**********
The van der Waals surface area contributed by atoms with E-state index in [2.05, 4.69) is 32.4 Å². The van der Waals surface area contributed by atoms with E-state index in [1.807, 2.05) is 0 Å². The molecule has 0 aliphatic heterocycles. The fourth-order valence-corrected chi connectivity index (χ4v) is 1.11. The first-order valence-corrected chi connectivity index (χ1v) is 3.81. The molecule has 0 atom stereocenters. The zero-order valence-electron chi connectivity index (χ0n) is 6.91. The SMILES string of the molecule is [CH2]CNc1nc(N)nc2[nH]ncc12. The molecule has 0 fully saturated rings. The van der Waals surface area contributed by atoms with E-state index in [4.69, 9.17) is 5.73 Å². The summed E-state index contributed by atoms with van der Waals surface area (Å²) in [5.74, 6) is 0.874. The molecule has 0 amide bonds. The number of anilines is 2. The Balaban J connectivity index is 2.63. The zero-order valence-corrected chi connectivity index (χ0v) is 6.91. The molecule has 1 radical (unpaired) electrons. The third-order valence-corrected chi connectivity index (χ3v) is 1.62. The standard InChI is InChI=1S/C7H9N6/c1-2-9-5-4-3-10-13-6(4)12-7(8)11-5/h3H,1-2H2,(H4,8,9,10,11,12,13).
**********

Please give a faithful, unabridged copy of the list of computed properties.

The van der Waals surface area contributed by atoms with E-state index in [2.05, 4.69) is 32.4 Å². The van der Waals surface area contributed by atoms with E-state index in [1.807, 2.05) is 0 Å². The molecule has 0 aliphatic heterocycles. The fourth-order valence-corrected chi connectivity index (χ4v) is 1.11. The first-order valence-corrected chi connectivity index (χ1v) is 3.81. The molecule has 0 atom stereocenters. The zero-order valence-electron chi connectivity index (χ0n) is 6.91. The SMILES string of the molecule is [CH2]CNc1nc(N)nc2[nH]ncc12. The molecule has 0 fully saturated rings. The van der Waals surface area contributed by atoms with E-state index in [4.69, 9.17) is 5.73 Å². The summed E-state index contributed by atoms with van der Waals surface area (Å²) in [5.74, 6) is 0.874. The molecule has 0 amide bonds. The number of anilines is 2. The Balaban J connectivity index is 2.63. The zero-order valence-corrected chi connectivity index (χ0v) is 6.91. The molecule has 1 radical (unpaired) electrons. The third-order valence-corrected chi connectivity index (χ3v) is 1.62. The standard InChI is InChI=1S/C7H9N6/c1-2-9-5-4-3-10-13-6(4)12-7(8)11-5/h3H,1-2H2,(H4,8,9,10,11,12,13).